Once you send them the funds for their fraudulent investment scheme, they will disappear or grab even more of your money. They might falsely state that they have earned a good return; however, they will ask you to send more money upon the request to withdraw the funds. If they see you as gullible enough to extract more, they might lure you into reinvesting until they find that they cannot make more money from you. That is when they will simply disappear with your funds.
Why do these scams work?
The recent growth in money lost due to social media fraud was extraordinary: an 18-fold increase from 2017 to 2021. This suggests that scams, in general, are becoming more widespread.
Moreover, the losses incurred by people who have taken the bait of an investment scam are alarmingly high. According to FTC data, the median loss to investment scams originating from social media was $1,800, meaning the average loss was more than $16,000 per such report. Nowadays, people aged 18-39 are more than twice as likely to report losing money to these scams compared to other age groups. However, elderly individuals tend to report higher losses on average once they take the bait.
You may be wondering why these scams are so effective? What makes them work so well, particularly for the young working population?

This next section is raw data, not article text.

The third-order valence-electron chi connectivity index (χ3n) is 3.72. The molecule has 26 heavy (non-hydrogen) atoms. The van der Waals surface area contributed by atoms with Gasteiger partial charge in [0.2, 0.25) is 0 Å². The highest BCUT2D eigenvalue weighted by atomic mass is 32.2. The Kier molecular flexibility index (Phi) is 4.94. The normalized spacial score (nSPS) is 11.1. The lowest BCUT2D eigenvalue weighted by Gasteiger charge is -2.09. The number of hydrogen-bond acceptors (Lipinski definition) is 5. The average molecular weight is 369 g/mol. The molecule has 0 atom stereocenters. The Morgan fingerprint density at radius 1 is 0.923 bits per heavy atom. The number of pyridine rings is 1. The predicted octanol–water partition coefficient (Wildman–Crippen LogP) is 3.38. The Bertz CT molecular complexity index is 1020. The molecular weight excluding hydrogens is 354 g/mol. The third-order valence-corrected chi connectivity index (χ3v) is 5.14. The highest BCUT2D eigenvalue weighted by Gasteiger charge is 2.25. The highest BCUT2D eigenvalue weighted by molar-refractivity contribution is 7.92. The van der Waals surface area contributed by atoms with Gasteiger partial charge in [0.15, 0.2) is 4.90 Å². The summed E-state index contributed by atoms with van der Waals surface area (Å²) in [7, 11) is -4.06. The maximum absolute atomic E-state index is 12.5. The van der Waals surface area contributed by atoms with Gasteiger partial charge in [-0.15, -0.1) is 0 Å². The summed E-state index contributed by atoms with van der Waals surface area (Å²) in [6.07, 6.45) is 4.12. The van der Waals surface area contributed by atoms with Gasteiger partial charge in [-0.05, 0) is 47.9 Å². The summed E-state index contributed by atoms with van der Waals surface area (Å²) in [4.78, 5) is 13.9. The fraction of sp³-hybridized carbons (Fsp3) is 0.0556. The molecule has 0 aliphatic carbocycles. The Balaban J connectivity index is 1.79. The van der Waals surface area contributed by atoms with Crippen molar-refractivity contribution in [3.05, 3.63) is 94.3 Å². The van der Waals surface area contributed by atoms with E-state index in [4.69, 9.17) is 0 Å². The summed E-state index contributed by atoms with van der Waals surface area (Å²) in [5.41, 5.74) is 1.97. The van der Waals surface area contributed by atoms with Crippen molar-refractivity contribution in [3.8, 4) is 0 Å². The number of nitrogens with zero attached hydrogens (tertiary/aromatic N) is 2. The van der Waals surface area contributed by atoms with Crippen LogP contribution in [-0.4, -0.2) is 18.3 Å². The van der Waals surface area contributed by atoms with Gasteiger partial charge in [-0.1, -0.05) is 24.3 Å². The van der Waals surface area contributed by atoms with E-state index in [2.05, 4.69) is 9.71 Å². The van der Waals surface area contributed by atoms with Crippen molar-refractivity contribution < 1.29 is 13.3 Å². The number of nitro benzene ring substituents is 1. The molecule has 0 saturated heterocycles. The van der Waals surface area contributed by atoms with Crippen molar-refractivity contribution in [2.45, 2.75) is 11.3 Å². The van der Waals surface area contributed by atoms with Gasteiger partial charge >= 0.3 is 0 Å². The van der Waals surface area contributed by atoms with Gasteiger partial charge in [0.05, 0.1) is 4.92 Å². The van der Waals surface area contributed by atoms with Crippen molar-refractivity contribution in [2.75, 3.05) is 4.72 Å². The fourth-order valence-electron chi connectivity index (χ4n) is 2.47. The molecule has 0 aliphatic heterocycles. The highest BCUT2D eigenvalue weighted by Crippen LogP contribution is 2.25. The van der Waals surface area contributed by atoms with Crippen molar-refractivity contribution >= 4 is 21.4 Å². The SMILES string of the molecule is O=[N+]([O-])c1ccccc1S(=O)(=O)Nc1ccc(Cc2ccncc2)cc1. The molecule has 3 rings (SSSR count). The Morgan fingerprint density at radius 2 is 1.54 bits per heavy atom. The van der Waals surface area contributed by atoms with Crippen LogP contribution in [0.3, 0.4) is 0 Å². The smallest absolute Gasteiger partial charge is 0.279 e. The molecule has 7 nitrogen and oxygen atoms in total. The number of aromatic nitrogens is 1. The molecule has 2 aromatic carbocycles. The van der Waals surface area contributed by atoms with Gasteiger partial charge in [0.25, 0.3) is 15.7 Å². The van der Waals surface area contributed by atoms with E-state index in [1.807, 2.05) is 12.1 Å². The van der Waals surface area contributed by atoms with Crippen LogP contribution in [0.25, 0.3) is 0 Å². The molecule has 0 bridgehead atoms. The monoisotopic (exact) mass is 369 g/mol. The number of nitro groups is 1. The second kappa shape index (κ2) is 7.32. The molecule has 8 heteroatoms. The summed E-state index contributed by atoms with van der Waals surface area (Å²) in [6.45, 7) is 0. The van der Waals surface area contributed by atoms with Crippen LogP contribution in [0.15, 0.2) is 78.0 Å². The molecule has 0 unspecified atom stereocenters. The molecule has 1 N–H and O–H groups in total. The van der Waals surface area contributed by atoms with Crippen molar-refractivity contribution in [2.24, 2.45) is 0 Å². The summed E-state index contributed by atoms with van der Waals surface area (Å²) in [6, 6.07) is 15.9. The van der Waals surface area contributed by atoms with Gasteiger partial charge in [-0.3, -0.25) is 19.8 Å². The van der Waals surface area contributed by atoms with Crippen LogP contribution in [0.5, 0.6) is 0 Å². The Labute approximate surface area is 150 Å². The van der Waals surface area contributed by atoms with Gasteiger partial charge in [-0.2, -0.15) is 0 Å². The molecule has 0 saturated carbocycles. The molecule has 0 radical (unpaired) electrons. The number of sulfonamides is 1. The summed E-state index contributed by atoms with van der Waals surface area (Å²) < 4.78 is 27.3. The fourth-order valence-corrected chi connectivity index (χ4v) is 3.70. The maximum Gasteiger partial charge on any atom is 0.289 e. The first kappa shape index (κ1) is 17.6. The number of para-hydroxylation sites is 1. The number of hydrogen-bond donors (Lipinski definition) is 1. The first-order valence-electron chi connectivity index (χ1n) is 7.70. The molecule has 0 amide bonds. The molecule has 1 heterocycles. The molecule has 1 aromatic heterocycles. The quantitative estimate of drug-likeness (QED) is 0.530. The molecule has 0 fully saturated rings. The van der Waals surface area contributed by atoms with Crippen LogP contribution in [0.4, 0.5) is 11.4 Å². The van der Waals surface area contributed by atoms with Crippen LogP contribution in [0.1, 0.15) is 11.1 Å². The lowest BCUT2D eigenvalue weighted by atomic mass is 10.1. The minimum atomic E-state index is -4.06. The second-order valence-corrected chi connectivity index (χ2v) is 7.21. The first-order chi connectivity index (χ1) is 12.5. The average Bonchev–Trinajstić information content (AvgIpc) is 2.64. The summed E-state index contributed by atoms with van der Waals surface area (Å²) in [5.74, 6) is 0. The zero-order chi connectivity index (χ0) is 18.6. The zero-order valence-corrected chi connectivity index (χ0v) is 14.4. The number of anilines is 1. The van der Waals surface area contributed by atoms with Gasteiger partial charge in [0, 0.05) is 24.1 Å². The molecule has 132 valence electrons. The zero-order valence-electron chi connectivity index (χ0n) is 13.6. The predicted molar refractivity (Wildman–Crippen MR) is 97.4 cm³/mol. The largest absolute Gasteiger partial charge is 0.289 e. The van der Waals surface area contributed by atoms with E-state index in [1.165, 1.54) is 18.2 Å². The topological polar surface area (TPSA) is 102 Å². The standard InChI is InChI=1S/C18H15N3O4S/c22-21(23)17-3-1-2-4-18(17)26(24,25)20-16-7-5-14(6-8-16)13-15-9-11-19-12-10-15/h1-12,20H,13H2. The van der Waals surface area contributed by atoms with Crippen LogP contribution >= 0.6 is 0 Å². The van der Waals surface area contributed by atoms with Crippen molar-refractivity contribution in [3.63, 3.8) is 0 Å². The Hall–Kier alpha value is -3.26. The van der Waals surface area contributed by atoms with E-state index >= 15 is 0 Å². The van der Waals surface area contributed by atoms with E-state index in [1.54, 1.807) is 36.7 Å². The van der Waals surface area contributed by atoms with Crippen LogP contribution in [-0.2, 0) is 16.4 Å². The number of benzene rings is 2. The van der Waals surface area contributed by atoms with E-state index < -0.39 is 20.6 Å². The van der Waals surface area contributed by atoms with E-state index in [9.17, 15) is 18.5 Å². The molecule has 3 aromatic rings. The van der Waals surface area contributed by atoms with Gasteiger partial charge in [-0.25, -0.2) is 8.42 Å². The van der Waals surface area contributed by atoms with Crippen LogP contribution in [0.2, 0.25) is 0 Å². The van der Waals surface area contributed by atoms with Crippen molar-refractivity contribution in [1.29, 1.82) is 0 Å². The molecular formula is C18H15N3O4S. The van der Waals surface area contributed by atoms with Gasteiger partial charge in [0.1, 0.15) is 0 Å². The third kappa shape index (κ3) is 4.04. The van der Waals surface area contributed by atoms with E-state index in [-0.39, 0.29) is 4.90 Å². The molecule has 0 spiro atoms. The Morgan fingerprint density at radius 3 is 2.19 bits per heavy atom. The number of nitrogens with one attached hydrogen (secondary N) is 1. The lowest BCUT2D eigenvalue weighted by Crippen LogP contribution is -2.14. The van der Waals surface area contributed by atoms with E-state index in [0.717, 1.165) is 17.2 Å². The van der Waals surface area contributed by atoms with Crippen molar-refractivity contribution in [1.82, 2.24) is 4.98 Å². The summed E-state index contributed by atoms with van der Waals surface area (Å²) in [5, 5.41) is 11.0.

There are quite a few reasons for this. Firstly, fraudsters find increasingly creative ways of showing off their wealth and the things it can buy you. One example is the use of pictures and videos to represent the lavish lifestyle they supposedly live due to their superior trading strategies. Forex Facebook scammers are likely to use such means to sell you “the lifestyle of your dreams”. They will post or send you pictures and videos of them driving or standing next to expensive cars and multi-million-dollar mansions. The reality, however, is that the photos and the story behind them are fake.
Scammers find increasingly clever ways of playing on your gullibility by presenting false yet attractive and compelling claims and statements. This can be done via faking their earnings reports or making up trading data reports. Increasing technological advances in photo editing have allowed scammers to take advantage and fake their way to supposed credibility. However, to work, it relies upon the gullibility and inexperience of the victims.
Scammers will employ clever tactics such as pressuring you to make an important decision on the spot and believable stories to help scam you, using other means of technology to help extract the most money.
How is Bitcoin involved?
One additional reason why Forex Facebook scams work so well is because of cryptocurrencies such as Bitcoin. Forex Facebook scammers will often ask for the funds to be sent to a cryptocurrency wallet. The reason for that is that cryptocurrencies are decentralised and not governed by a single entity such as a central bank and are instead based on blockchain technology and encrypted. Because of this, transactions in cryptocurrencies such as Bitcoin are irreversible and extremely hard to trace. Some cryptocurrencies make it virtually impossible to trace transactions and are often the scammers’ preferred choice of payment.